Benesse House is famous resort hotel situated in the island of art Naoshima. Guests of the hotel can enter the Benesse Museum for free, eat luxurious food and sleep in stylish rooms. The hotel itself is worth making a trip to Naoshima, but there are also many art objects around, like the famous pumpkin of Kusama Yayoi, so you can visit them even if you don’t stay at Benese House. I will now introduce some of the art installations and suggested itineraries to see them.
Naoshima's symbol! Kusama Yayoi's yellow pumpkin
What people who do not stay at Benesse House should know is that non-guests are not allowed to enter the surrounding land with bicycles or cars. You can only use public transportation until some point and then continue on foot. If you use a bus, get off at Tsutsuji-so bus stop. If you use a car, park at the free tourism parking lot near Tsutsuji-so. After you start walking, you will soon see the beautiful sand beach “Kototanji”. The sand is gentle and water is transparent there! Just this view alone is mesmerizing. The buried torii shrine gates near the bus stop are also part of the peculiar art around the island, so don’t miss them.
What you will see when you continue further along the coast is the famous pumpkin. Created by popular designer Kusama Yayoi in 1994, that pumpkin is exactly what most people associate Naoshima with. Back then it was considered the biggest pumpkin in the world. Now that is the “red pumpkin” which is also on Naoshima island. A few years ago the stem got blown away by a typhoon and vanished in the sea. But it was found by fishermen and successfully returned back to its original place.
The pumpkin is so popular that there is often a waiting line of people wanting to take a photo. It is especially crowded on weekends, while on weekdays the pumpkin stays there relatively lonely.
Astounded by the colorful art objects
Go to the lawn near the yellow pumpkin and you will see many outdoor colorful art objects scattered around. On the photo you see Karel Appel’s “Frog and cat” from 1990. There are other colorful and transparent mystical objects too. You can even sit on some of them and have a photo of you taken. The entire area is a place to explore the art installations leisurely.
Get local itelms from Benesse House's shop
Benesse House’s shop is located on the lawn. Inside you can find many art related stylish goods and souvenirs with the image of Kusama Yayoi’s pumpkin. So many things you will want to buy as commemoration of your trip to Naoshima.
Some items can only be purchased at Naoshima, like the ones on the photo: Kusama Yayoi style ecobag: 630 JPY Pumpkin towel (Imabari towel): 1200 JPY The letters “Naoshima” are designed by Kusama Yayoi himself. Fans of rare items and the pumpkin should definitely buy the items.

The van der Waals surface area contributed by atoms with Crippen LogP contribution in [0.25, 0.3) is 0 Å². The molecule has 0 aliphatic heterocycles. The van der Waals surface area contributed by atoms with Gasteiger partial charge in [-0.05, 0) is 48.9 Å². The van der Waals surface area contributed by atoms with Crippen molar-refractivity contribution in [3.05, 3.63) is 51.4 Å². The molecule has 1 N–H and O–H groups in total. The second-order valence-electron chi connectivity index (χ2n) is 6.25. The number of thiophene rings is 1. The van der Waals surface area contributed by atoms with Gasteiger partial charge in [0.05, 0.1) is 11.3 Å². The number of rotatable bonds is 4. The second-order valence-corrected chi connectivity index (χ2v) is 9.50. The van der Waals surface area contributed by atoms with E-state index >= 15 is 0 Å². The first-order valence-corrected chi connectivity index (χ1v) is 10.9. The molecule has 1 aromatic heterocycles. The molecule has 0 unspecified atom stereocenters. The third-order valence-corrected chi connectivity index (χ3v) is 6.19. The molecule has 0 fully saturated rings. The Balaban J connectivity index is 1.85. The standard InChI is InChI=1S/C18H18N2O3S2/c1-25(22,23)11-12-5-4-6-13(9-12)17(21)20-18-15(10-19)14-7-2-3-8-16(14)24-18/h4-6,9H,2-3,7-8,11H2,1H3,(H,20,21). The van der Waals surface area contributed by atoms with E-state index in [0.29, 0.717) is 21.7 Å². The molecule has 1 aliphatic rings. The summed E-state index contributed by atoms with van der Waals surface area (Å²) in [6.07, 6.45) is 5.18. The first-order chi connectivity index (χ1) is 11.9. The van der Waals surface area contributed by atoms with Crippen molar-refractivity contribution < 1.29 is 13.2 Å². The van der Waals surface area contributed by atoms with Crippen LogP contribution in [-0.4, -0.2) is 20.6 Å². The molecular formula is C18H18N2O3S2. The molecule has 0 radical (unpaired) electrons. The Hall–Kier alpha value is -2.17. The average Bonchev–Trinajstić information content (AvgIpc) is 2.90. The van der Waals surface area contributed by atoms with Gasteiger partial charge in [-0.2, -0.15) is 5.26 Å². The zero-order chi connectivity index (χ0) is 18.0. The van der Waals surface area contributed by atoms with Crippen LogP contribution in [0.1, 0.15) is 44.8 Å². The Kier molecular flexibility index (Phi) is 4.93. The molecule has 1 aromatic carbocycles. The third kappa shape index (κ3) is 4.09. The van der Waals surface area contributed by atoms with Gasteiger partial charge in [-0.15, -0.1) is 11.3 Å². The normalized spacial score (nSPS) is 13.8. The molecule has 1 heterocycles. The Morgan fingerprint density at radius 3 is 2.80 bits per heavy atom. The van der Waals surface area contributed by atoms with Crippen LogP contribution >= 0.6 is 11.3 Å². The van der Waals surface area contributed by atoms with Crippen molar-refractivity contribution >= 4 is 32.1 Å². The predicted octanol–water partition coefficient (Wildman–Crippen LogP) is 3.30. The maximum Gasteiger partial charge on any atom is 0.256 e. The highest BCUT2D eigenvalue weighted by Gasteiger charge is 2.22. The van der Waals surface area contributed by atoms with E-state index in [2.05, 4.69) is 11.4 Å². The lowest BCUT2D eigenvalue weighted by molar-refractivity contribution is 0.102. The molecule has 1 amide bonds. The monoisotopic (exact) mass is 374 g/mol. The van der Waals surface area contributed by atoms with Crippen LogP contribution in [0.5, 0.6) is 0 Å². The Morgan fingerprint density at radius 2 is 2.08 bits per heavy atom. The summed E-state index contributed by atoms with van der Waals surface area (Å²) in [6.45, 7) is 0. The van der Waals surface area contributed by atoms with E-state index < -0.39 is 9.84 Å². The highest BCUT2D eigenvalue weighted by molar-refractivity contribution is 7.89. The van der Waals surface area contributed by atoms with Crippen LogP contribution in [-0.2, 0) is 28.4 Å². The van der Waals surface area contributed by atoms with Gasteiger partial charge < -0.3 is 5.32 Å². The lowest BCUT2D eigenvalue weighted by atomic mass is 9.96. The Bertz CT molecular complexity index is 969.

Benesse House Shop Open: 8:30~ 19:00 Closed: No closing days
When you continue further…
Many people think that the shop is the farthest place you can reach aroun Benesse House, but that’s not true! There is a small path along the coastline which is a little hard to find, but if you take it, you can go further. Eventually it comes out to a road. You might need to climb up a hill, but will finally reach a spacious place. There you will see another peculiar art object swinging to the wind. That is George Rickey’s “Three squares” from 1972-1982.
Further down the slope you will see the sea on your right side and the wharf on your left side. Let’s first explore the art objects near the coastline. The first one you’ll see at the shore is Otake Shinro’s “Shipyard works, Stern and Holes” made to look like an old ship in 1990. Nearby is “Shipyard works, cut ship body” from the same year and series.
A mysterious picture frame seen from the wharf?
You will see a strange picture frame on the right side of the wharf (the white object on the right part of the photo).
That is Sakamoto Hiroshi’s “Time Exposed” from 1980-1997. From the wharf you cannot see very well what’s inside the frame, but in fact there is another copy of the same art installation inside Benesse House, where only guests of the hotel can see it. Inside the picture frame is a monochrome photo of the horizon. In fact it is installed exactly at the level of the horizon. The two objects get swapped once every two years and during that time lucky visitors can see the one on the rocks at a close distance.
That completes the walk around Benesse House. If you continue walking for 20 minutes further, you will eventually reach Chichu Museum. But let’s return back to the parking lot or Tsutsuji-so bus stop.
There are as many art objects as you find!
Here I introduced the art installations around Benesse House. The ones on the photos are all famous, but there are other less known objects too. Walk around and look for them! There are as many as you find!
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